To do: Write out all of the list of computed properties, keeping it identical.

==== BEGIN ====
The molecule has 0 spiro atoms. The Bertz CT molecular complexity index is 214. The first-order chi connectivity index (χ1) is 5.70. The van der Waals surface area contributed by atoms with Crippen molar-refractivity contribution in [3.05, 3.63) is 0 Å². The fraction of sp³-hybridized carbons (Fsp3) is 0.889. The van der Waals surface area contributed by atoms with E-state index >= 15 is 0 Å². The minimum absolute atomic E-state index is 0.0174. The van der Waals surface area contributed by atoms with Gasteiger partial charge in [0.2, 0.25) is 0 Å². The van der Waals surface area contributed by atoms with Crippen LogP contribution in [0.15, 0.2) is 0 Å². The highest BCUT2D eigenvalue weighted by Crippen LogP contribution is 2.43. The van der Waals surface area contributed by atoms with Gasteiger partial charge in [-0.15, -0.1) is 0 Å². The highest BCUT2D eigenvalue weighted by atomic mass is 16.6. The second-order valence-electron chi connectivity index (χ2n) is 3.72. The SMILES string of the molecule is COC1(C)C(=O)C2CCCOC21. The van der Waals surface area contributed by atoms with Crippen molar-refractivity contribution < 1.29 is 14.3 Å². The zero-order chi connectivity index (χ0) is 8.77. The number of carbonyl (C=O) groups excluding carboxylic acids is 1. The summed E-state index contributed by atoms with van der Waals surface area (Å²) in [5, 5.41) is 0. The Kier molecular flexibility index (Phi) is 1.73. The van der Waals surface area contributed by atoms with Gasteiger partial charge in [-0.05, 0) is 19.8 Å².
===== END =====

The molecule has 0 spiro atoms. The Bertz CT molecular complexity index is 214. The first-order chi connectivity index (χ1) is 5.70. The van der Waals surface area contributed by atoms with Crippen molar-refractivity contribution in [3.05, 3.63) is 0 Å². The fraction of sp³-hybridized carbons (Fsp3) is 0.889. The van der Waals surface area contributed by atoms with E-state index >= 15 is 0 Å². The minimum absolute atomic E-state index is 0.0174. The van der Waals surface area contributed by atoms with Gasteiger partial charge in [0.2, 0.25) is 0 Å². The van der Waals surface area contributed by atoms with Crippen LogP contribution in [0.15, 0.2) is 0 Å². The highest BCUT2D eigenvalue weighted by Crippen LogP contribution is 2.43. The van der Waals surface area contributed by atoms with Gasteiger partial charge in [-0.15, -0.1) is 0 Å². The highest BCUT2D eigenvalue weighted by atomic mass is 16.6. The second-order valence-electron chi connectivity index (χ2n) is 3.72. The SMILES string of the molecule is COC1(C)C(=O)C2CCCOC21. The van der Waals surface area contributed by atoms with Crippen molar-refractivity contribution < 1.29 is 14.3 Å². The zero-order chi connectivity index (χ0) is 8.77. The number of carbonyl (C=O) groups excluding carboxylic acids is 1. The summed E-state index contributed by atoms with van der Waals surface area (Å²) in [5, 5.41) is 0. The Kier molecular flexibility index (Phi) is 1.73. The van der Waals surface area contributed by atoms with Gasteiger partial charge in [-0.05, 0) is 19.8 Å².